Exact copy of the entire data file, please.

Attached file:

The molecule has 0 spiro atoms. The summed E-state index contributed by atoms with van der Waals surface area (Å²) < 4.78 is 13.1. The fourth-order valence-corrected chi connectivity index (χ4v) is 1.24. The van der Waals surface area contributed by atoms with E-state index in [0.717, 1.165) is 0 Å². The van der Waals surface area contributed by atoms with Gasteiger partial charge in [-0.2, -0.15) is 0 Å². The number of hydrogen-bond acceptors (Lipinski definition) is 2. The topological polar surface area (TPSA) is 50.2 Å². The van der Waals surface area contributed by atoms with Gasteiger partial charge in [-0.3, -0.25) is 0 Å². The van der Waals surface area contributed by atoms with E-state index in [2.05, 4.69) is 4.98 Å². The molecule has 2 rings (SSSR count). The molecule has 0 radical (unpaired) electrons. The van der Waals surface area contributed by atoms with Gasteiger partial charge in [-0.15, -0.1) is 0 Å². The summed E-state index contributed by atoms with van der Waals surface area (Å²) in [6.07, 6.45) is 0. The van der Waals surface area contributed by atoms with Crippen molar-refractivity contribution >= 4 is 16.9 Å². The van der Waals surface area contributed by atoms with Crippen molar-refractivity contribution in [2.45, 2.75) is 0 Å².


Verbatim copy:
The molecule has 0 spiro atoms. The summed E-state index contributed by atoms with van der Waals surface area (Å²) < 4.78 is 13.1. The fourth-order valence-corrected chi connectivity index (χ4v) is 1.24. The van der Waals surface area contributed by atoms with E-state index in [0.717, 1.165) is 0 Å². The van der Waals surface area contributed by atoms with Gasteiger partial charge in [-0.2, -0.15) is 0 Å². The number of hydrogen-bond acceptors (Lipinski definition) is 2. The topological polar surface area (TPSA) is 50.2 Å². The van der Waals surface area contributed by atoms with Gasteiger partial charge in [-0.3, -0.25) is 0 Å². The van der Waals surface area contributed by atoms with E-state index in [2.05, 4.69) is 4.98 Å². The molecule has 2 rings (SSSR count). The molecule has 0 radical (unpaired) electrons. The van der Waals surface area contributed by atoms with Gasteiger partial charge in [-0.15, -0.1) is 0 Å². The summed E-state index contributed by atoms with van der Waals surface area (Å²) in [6.07, 6.45) is 0. The van der Waals surface area contributed by atoms with Crippen molar-refractivity contribution >= 4 is 16.9 Å². The van der Waals surface area contributed by atoms with Crippen molar-refractivity contribution in [2.45, 2.75) is 0 Å².